Too many times I choose the less risky path of remaining in the comfort of complacency. As a follower of Jesus, the one who fulfills prophecy, reinterprets the Law of Moses, and shows us the way of the Kingdom of God, one would think I would be among the bold-the risk takers-for I know how the story ends and I recognize that I (we) have a role to play!
But, being an employed, middle-class, white, male, I’m too often soothed by my affiliation with the dominant culture within and beyond the church. Many times I don’t even adequately recognize the moments of truth and dynamics at play that unjustly impact my brothers and sisters in Christ and my cousins by faith. I’m not completely blind to injustice but I also don’t fully see the injustices around me. More accurately, I don’t directly and personally experience the injustices so I’m somewhat numb to them. It’s no excuse, but it’s real.
At the 2017 Hope for the Future Conference, I chose to engage with others in the Black Lives Matter and Mennonite Church USA breakout session. My interest in the Black Lives Matter movement is genuine and I’ve made it a priority in recent years to better educate myself about racial injustice and white supremacy. It’s one of the reasons that I accepted the invitation to participate in the Hope for the Future Conference as part of the white caucus. Hearing the deep pain and raw fear of the people of color around the circle was not surprising to me and I thought I had capacity to listen, hear and hold the pain as part of the group gathered. What did surprise me was the silence in the room when the white people were asked what risks they were ready to take to support the Black Lives Matter movement on a personal, congregational and denominational level. Silence.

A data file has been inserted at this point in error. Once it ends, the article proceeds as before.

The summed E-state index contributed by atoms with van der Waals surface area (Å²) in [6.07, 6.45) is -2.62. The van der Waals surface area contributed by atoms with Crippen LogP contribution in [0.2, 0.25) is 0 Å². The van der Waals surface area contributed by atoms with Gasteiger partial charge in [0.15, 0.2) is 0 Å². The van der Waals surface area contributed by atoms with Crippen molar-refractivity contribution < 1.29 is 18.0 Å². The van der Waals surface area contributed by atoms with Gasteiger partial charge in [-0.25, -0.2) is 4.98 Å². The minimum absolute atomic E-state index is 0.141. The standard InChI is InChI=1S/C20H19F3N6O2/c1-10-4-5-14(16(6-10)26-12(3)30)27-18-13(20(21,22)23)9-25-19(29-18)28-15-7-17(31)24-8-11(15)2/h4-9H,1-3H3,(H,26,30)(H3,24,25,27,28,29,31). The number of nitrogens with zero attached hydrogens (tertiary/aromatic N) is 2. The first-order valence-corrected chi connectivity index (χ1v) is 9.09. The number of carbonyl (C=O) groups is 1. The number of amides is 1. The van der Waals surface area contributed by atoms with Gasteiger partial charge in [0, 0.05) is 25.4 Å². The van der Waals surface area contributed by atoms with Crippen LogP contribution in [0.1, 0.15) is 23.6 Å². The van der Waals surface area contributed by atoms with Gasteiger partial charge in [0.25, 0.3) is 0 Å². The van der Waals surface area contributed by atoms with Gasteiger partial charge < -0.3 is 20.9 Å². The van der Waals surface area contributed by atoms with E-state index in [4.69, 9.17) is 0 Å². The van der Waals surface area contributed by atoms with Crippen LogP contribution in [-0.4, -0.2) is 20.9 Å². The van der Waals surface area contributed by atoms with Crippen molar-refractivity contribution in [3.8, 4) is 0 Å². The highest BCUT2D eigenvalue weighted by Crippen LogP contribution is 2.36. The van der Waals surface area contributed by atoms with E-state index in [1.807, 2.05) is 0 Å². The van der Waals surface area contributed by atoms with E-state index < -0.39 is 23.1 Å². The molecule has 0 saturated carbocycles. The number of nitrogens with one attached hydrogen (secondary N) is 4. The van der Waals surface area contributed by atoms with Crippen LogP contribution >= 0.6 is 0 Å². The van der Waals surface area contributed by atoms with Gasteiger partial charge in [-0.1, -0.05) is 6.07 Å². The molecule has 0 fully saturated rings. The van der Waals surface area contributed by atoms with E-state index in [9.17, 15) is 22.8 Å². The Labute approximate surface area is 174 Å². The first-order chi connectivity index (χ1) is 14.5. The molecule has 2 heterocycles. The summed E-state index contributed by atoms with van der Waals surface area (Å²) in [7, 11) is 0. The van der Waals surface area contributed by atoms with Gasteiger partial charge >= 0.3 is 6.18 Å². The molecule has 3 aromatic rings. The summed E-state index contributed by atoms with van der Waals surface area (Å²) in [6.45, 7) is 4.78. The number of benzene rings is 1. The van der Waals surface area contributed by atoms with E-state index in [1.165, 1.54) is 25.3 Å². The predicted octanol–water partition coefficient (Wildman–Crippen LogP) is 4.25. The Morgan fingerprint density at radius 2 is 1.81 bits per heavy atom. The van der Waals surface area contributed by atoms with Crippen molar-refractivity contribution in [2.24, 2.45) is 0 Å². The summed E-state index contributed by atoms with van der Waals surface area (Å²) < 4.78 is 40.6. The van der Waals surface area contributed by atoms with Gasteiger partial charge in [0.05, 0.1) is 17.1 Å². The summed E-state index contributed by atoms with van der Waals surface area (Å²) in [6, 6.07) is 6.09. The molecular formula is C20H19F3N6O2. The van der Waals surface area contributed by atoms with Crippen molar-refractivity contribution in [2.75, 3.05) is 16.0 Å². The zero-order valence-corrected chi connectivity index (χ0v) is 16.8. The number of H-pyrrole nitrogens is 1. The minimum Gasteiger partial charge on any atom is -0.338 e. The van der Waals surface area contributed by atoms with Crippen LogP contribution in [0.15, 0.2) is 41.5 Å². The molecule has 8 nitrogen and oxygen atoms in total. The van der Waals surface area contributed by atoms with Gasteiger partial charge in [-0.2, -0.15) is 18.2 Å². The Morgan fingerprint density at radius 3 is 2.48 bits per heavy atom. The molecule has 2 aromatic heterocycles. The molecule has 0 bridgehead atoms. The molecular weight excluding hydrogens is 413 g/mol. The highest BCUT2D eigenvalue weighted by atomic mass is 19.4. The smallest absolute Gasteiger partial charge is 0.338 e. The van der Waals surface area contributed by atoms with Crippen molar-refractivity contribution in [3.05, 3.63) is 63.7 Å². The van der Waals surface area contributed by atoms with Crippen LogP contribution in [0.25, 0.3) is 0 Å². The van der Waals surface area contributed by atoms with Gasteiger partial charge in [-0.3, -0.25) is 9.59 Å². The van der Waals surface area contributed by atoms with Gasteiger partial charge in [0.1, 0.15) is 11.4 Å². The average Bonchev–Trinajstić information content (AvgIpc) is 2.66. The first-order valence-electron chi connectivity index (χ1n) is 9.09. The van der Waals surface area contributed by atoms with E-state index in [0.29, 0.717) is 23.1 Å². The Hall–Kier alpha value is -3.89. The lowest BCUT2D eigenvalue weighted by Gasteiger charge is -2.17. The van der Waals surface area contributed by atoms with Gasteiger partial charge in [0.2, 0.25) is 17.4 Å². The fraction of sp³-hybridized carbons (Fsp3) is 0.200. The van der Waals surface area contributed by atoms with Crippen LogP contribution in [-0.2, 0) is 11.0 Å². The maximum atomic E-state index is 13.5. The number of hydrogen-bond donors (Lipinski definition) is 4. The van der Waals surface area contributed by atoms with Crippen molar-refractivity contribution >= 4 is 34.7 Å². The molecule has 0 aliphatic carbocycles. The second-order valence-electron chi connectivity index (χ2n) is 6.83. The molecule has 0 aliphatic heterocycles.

It was my lack of response in the moment that has stayed with me. There is a churning within; a stirring of the soul; a troubling of the waters of my being. And I’m glad for it-for this I felt; this I experienced-this too is real.
In the scriptures for today, I imagine the centurion to be from the dominant culture. Life was good for him. It was predictable in that he knew his place and it was certainly a place of privilege. Yet there came a time when he could not manage his household on his own power and position. A member of his household, his highly valued servant, was ill and close to death. What do you suppose it took for him to risk the security of his position in society to reach out to Jesus for healing for this man? I believe it was no small risk, and yet he took it.
My prayer in this Lenten season and beyond is to grow in my risk-taking such that I will be able to better align myself with people marginalized, targeted, and oppressed and use my power and position to call for these sisters, brothers, and cousins to be treated justly.
Yet God’s vision in the Isaiah passage for today goes well beyond people simply being treated justly. We read there of deliverance and saving action from God. How can we work toward less? As followers of Jesus, let us boldly proclaim, through word and action, the Kingdom of God in the here and now.
Scripture passages: Psalm 121; Isaiah 51:4-8; Luke 7:1-10
Originally posted in The Mennonite.
Brian Martin Burkholder serves as university campus pastor and director of campus ministries at Eastern Mennonite University in Harrisonburg, Virginia.
More Lenten reflections, including daily posts by Daryl Byler, executive director of the Center for Justice and Peacebuilding, are posted at www.emu.edu/lent